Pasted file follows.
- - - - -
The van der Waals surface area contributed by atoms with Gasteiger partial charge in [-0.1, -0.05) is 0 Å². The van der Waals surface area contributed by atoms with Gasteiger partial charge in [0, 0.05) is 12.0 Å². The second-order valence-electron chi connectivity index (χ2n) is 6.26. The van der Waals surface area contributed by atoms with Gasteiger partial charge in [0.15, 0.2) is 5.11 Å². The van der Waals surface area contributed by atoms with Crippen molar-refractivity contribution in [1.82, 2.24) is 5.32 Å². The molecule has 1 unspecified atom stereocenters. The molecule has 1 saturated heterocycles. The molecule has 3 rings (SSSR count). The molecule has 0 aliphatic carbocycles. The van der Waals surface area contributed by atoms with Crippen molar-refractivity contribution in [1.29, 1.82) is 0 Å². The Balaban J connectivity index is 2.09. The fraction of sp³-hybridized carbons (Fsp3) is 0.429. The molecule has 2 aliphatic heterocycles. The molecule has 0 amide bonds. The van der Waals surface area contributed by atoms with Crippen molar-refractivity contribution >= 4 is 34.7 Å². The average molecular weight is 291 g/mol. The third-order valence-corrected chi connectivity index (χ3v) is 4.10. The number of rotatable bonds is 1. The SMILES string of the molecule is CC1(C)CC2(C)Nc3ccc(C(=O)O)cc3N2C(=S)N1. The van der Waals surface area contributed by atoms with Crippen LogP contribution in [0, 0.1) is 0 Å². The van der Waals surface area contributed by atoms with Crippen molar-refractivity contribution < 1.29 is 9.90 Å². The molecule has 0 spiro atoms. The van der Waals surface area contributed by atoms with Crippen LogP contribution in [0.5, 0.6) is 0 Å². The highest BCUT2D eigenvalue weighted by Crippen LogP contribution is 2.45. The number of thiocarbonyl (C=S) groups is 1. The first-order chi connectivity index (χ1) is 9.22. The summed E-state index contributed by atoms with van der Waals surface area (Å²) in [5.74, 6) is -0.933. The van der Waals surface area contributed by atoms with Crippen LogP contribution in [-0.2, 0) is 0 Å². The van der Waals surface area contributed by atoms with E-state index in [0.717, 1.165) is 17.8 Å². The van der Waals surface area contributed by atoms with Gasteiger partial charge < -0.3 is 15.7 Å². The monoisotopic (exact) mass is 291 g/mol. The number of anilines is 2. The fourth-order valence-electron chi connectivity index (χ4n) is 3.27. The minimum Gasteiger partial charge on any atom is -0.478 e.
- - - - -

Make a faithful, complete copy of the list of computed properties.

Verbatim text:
The van der Waals surface area contributed by atoms with Gasteiger partial charge in [-0.1, -0.05) is 0 Å². The van der Waals surface area contributed by atoms with Gasteiger partial charge in [0, 0.05) is 12.0 Å². The second-order valence-electron chi connectivity index (χ2n) is 6.26. The van der Waals surface area contributed by atoms with Gasteiger partial charge in [0.15, 0.2) is 5.11 Å². The van der Waals surface area contributed by atoms with Crippen molar-refractivity contribution in [1.82, 2.24) is 5.32 Å². The molecule has 1 unspecified atom stereocenters. The molecule has 1 saturated heterocycles. The molecule has 3 rings (SSSR count). The molecule has 0 aliphatic carbocycles. The van der Waals surface area contributed by atoms with Crippen molar-refractivity contribution in [1.29, 1.82) is 0 Å². The Balaban J connectivity index is 2.09. The fraction of sp³-hybridized carbons (Fsp3) is 0.429. The molecule has 2 aliphatic heterocycles. The molecule has 0 amide bonds. The van der Waals surface area contributed by atoms with Crippen molar-refractivity contribution >= 4 is 34.7 Å². The average molecular weight is 291 g/mol. The third-order valence-corrected chi connectivity index (χ3v) is 4.10. The number of rotatable bonds is 1. The SMILES string of the molecule is CC1(C)CC2(C)Nc3ccc(C(=O)O)cc3N2C(=S)N1. The van der Waals surface area contributed by atoms with Crippen LogP contribution in [0, 0.1) is 0 Å². The van der Waals surface area contributed by atoms with Crippen molar-refractivity contribution < 1.29 is 9.90 Å². The molecule has 0 spiro atoms. The van der Waals surface area contributed by atoms with Crippen LogP contribution in [0.5, 0.6) is 0 Å². The highest BCUT2D eigenvalue weighted by Crippen LogP contribution is 2.45. The number of thiocarbonyl (C=S) groups is 1. The first-order chi connectivity index (χ1) is 9.22. The summed E-state index contributed by atoms with van der Waals surface area (Å²) in [5.74, 6) is -0.933. The van der Waals surface area contributed by atoms with Crippen LogP contribution in [-0.2, 0) is 0 Å². The van der Waals surface area contributed by atoms with E-state index in [0.717, 1.165) is 17.8 Å². The van der Waals surface area contributed by atoms with Gasteiger partial charge < -0.3 is 15.7 Å². The monoisotopic (exact) mass is 291 g/mol. The number of anilines is 2. The fourth-order valence-electron chi connectivity index (χ4n) is 3.27. The minimum Gasteiger partial charge on any atom is -0.478 e.